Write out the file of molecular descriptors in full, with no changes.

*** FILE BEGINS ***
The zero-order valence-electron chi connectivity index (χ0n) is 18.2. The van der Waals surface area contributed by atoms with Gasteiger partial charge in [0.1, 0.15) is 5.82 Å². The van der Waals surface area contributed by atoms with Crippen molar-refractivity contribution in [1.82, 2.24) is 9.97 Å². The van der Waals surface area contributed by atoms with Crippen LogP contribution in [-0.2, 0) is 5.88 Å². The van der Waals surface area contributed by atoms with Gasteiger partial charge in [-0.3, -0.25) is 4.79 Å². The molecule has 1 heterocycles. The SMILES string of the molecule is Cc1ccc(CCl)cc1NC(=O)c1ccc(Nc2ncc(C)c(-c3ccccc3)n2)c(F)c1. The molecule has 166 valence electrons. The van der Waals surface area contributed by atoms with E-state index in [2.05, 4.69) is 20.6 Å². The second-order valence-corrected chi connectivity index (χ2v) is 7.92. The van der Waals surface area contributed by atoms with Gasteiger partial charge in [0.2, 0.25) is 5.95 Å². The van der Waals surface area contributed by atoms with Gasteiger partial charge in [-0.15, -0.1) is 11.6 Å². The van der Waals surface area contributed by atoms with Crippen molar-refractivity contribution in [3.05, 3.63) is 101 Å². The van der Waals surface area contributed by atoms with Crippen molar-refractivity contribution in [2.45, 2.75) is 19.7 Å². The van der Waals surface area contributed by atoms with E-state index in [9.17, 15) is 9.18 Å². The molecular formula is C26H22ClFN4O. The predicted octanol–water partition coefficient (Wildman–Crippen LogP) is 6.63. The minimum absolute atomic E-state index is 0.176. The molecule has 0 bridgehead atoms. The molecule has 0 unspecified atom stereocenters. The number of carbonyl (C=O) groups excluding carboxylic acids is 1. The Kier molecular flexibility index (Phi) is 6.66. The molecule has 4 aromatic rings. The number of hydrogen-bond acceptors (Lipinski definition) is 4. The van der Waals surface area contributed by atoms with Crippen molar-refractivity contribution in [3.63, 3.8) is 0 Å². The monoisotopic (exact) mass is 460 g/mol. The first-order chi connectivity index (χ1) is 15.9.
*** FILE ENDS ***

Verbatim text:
The zero-order valence-electron chi connectivity index (χ0n) is 18.2. The van der Waals surface area contributed by atoms with Gasteiger partial charge in [0.1, 0.15) is 5.82 Å². The van der Waals surface area contributed by atoms with Crippen molar-refractivity contribution in [1.82, 2.24) is 9.97 Å². The van der Waals surface area contributed by atoms with Crippen LogP contribution in [-0.2, 0) is 5.88 Å². The van der Waals surface area contributed by atoms with Gasteiger partial charge in [-0.3, -0.25) is 4.79 Å². The molecule has 1 heterocycles. The SMILES string of the molecule is Cc1ccc(CCl)cc1NC(=O)c1ccc(Nc2ncc(C)c(-c3ccccc3)n2)c(F)c1. The molecule has 166 valence electrons. The van der Waals surface area contributed by atoms with E-state index in [2.05, 4.69) is 20.6 Å². The second-order valence-corrected chi connectivity index (χ2v) is 7.92. The van der Waals surface area contributed by atoms with Gasteiger partial charge in [0.2, 0.25) is 5.95 Å². The van der Waals surface area contributed by atoms with Gasteiger partial charge in [-0.15, -0.1) is 11.6 Å². The van der Waals surface area contributed by atoms with Crippen molar-refractivity contribution in [3.05, 3.63) is 101 Å². The van der Waals surface area contributed by atoms with Crippen molar-refractivity contribution in [2.45, 2.75) is 19.7 Å². The van der Waals surface area contributed by atoms with E-state index in [9.17, 15) is 9.18 Å². The molecular formula is C26H22ClFN4O. The predicted octanol–water partition coefficient (Wildman–Crippen LogP) is 6.63. The minimum absolute atomic E-state index is 0.176. The molecule has 0 bridgehead atoms. The molecule has 0 unspecified atom stereocenters. The number of carbonyl (C=O) groups excluding carboxylic acids is 1. The Kier molecular flexibility index (Phi) is 6.66. The molecule has 4 aromatic rings. The number of hydrogen-bond acceptors (Lipinski definition) is 4. The van der Waals surface area contributed by atoms with Crippen molar-refractivity contribution in [3.63, 3.8) is 0 Å². The monoisotopic (exact) mass is 460 g/mol. The first-order chi connectivity index (χ1) is 15.9.